The Sixtiers (Russian: Шестидесятники) were representatives of а new generation of the Soviet Intelligentsia, most of whom were born between 1925 and 1945, and entered the culture and politics of the USSR during the late 1950s and 1960s — after the Khrushchev Thaw. Their worldviews were formed by years of Stalin's repressions and purges, which affected many of the Sixtiers' immediate families; and World War II, where many of them had volunteered to fight.
Sixtiers were distinguished by their liberal and anti-totalitarian views, and romanticism that found vivid expressions in music and visual arts. Although most of the Sixtiers believed in Communist ideals, they had come to be strongly disappointed with Stalin's regime and its repression of basic civil liberties.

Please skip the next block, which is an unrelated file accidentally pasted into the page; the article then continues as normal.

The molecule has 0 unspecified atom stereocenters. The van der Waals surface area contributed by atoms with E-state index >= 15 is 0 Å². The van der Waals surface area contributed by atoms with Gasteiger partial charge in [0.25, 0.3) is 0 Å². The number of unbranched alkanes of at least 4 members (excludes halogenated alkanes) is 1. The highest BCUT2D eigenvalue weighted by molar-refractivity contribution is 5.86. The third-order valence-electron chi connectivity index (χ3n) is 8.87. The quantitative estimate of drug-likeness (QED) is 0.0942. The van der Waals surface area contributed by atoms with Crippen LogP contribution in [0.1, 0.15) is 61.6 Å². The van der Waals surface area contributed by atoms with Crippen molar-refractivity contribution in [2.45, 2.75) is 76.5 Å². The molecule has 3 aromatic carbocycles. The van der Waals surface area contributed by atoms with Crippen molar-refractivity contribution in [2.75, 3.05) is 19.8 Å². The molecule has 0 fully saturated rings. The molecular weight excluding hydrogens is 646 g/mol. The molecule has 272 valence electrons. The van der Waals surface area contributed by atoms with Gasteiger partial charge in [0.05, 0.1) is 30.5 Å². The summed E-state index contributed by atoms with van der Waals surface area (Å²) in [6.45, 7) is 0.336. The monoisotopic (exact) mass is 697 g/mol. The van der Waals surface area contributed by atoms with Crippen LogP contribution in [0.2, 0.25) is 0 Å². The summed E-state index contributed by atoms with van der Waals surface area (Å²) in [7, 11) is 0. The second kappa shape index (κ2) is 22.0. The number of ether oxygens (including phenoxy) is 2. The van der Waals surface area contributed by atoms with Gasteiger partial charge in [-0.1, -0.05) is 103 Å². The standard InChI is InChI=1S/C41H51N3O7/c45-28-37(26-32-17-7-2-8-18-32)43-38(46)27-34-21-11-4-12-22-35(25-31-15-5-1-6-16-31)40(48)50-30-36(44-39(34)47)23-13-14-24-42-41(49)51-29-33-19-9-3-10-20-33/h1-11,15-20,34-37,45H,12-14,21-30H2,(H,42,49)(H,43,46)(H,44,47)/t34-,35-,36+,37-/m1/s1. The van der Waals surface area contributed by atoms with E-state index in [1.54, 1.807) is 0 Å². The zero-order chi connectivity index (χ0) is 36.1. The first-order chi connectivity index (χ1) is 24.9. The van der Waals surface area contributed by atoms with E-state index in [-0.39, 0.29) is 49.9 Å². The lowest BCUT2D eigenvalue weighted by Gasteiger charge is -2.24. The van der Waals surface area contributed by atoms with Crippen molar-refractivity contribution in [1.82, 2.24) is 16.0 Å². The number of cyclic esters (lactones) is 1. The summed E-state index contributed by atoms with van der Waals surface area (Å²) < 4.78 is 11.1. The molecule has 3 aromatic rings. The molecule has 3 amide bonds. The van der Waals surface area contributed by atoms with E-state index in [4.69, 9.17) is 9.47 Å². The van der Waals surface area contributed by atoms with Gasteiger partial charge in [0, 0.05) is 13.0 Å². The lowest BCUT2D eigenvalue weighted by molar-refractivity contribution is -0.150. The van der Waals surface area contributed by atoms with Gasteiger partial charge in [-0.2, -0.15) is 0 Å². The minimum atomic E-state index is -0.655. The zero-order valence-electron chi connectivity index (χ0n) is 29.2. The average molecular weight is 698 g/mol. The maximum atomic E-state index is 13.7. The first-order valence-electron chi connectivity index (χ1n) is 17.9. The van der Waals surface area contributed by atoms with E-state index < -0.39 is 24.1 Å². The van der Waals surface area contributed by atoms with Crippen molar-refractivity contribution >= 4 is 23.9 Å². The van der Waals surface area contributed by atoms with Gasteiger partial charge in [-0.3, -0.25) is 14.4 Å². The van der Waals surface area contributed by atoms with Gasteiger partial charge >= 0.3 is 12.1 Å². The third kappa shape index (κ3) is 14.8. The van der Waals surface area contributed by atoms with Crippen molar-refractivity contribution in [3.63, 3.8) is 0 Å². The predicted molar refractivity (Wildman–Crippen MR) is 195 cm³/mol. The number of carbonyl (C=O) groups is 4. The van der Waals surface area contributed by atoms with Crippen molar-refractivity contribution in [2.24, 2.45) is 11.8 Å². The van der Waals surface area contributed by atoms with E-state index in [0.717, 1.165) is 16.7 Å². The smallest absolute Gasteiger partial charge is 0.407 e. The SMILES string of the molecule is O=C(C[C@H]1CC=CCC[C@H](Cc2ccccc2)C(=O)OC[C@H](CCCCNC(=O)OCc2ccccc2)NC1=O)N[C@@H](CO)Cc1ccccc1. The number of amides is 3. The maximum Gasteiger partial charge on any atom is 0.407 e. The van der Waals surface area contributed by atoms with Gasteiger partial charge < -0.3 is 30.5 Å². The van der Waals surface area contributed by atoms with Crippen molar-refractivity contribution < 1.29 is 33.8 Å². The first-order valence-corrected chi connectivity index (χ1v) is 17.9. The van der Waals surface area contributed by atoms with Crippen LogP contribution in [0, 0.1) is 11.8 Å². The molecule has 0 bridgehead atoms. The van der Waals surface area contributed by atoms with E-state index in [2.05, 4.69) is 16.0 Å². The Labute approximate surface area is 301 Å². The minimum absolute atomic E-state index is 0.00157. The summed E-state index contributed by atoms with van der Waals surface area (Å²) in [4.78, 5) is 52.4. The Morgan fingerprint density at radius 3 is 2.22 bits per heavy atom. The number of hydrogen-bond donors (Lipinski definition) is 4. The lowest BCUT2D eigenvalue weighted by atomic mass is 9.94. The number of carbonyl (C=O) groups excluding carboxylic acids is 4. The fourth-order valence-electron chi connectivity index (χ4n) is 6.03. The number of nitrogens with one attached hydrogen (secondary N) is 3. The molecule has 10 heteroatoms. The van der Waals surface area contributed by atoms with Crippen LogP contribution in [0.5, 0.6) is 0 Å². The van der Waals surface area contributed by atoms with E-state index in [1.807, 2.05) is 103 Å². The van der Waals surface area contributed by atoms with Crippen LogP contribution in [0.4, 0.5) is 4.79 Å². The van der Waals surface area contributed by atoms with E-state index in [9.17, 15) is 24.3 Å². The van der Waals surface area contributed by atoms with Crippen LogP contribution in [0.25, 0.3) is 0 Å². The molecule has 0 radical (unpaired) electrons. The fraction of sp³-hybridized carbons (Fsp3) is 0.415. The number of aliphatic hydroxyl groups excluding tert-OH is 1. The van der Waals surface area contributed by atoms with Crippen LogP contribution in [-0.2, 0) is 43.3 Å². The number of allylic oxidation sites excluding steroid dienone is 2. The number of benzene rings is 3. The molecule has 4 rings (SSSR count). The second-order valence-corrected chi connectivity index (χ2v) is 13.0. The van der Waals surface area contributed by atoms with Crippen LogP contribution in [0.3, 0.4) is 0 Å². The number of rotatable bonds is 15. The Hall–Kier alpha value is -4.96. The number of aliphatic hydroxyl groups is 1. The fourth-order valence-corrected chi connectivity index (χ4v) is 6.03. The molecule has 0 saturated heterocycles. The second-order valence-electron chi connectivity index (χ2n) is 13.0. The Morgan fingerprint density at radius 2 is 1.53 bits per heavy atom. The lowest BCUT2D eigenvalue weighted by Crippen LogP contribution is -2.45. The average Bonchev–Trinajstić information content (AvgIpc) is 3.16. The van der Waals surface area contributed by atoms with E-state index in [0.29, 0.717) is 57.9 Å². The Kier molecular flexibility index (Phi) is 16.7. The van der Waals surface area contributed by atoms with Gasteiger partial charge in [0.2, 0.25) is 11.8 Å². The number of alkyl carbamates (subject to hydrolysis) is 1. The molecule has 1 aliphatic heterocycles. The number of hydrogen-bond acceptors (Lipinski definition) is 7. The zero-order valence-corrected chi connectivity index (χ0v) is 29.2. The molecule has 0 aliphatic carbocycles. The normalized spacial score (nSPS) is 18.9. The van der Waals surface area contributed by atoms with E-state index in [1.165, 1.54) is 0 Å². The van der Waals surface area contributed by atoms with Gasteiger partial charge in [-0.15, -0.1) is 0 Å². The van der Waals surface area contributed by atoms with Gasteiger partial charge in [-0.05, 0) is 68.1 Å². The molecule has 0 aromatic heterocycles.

Many of the Sixtiers were intellectuals of roughly two strains: the "physicists" (those involved in the technical sciences) and the "lyricists" (writers, theater and film professionals, and otherwise liberal arts representatives). Bard (singer-songwriter) culture, poetry, disillusionment in politics, and love for camping trips to the farther regions of the Soviet Union were some of the common attributes and pastimes of the Sixtiers.
- Zubok, Vladislav (2009). Zhivago's Children: The Last Russian Intelligentsia. Belknap Press of Harvard University Press. ISBN 978-0-674-03344-3.